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The Vector Optimized Library of Kernels

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Welcome to VOLK!

VOLK is a sub-project of GNU Radio. Please see for bug tracking, documentation, source code, and contact information about VOLK. See for information about GNU Radio.

VOLK is the Vector-Optimized Library of Kernels. It is a library that contains kernels of hand-written SIMD code for different mathematical operations. Since each SIMD architecture can be very different and no compiler has yet come along to handle vectorization properly or highly efficiently, VOLK approaches the problem differently.

For each architecture or platform that a developer wishes to vectorize for, a new proto-kernel is added to VOLK. At runtime, VOLK will select the correct proto-kernel. In this way, the users of VOLK call a kernel for performing the operation that is platform/architecture agnostic. This allows us to write portable SIMD code.

Bleeding edge code can be found in our git repository at

How to use VOLK:

For detailed instructions see

See these steps for a quick build guide.

Building on most x86 (32-bit and 64-bit) platforms

$ mkdir build
$ cd build
$ cmake ..
$ make
$ make test
$ sudo make install

You might want to explore "make -j[SOMEVALUE]" options for your multicore CPU.

Perform post-installation steps

Linux OS: Link and cache shared library

$ sudo ldconfig

macOS/Windows: Update PATH environment variable to point to lib install location

volk_profile will profile your system so that the best kernel is used

$ volk_profile

Missing submodule

We use cpu_features as a git submodule to detect CPU features, e.g. AVX. There are two options to get the required code:

git clone --recursive
will automatically clone submodules as well. In case you missed that, you can just run:
git submodule update --init --recursive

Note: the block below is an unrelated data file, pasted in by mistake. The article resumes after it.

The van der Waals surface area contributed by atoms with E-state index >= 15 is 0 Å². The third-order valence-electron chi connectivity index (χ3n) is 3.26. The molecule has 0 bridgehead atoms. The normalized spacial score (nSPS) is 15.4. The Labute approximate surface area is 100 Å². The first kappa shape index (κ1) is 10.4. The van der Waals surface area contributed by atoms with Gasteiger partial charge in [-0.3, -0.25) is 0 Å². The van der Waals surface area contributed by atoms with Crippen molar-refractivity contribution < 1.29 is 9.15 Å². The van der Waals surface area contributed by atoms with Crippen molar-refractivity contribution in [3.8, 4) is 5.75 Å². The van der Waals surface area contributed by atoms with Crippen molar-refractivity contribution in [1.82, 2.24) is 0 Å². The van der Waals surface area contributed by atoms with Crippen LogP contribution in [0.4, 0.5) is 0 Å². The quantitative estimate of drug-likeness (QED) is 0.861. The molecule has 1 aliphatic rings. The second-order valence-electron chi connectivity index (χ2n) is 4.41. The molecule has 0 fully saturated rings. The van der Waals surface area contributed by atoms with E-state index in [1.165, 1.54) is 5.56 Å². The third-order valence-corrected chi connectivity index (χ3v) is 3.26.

that'll pull in missing submodules.

Building on Raspberry Pi and other ARM boards (32 bit)

To build for these boards you need specify the correct cmake toolchain file for best performance.

Note: There is no need for adding extra options to the compiler for 64 bit.

  • Raspberry Pi 4
  • Raspberry Pi 3
$ mkdir build && cd build
$ cmake -DCMAKE_TOOLCHAIN_FILE=../cmake/Toolchains/arm_cortex_a72_hardfp_native.cmake ..
# make -j4 might be faster
$ make
$ make test
$ sudo make install

volk_profile will profile your system so that the best kernel is used

$ volk_profile

Supported platforms

VOLK aims to be portable to as many platforms as possible. We can only run tests on some platforms.

Hardware architectures

Currently VOLK aims to run with optimized kernels on x86 with SSE/AVX and ARM with NEON.

OS / Distro

We run tests on a variety of Ubuntu versions and aim to support as many current distros as possible. The same goal applies to different OSes. Although this does only rarely happen, it might occur that VOLK does not work on obsolete distros, e.g. Ubuntu 12.04.


We want to make sure VOLK works with C/C++ standard compliant compilers. Of course, as an open source project we focus on open source compilers, most notably GCC and Clang. We want to make sure VOLK compiles on a wide variety of compilers. Thus, we target AppleClang and MSVC as well. Mind that MSVC lacks

support for aligned arrays. We use MSVC specific instructions in this case which cannot be
'd with


Copyright 2015 Free Software Foundation, Inc.

This file is part of VOLK

VOLK is free software; you can redistribute it and/or modify it under the terms of the GNU General Public License as published by the Free Software Foundation; either version 3, or (at your option) any later version.

VOLK is distributed in the hope that it will be useful, but WITHOUT ANY WARRANTY; without even the implied warranty of MERCHANTABILITY or FITNESS FOR A PARTICULAR PURPOSE. See the GNU General Public License for more details.

You should have received a copy of the GNU General Public License along with GNU Radio; see the file COPYING. If not, write to the Free Software Foundation, Inc., 51 Franklin Street, Boston, MA 02110-1301, USA.

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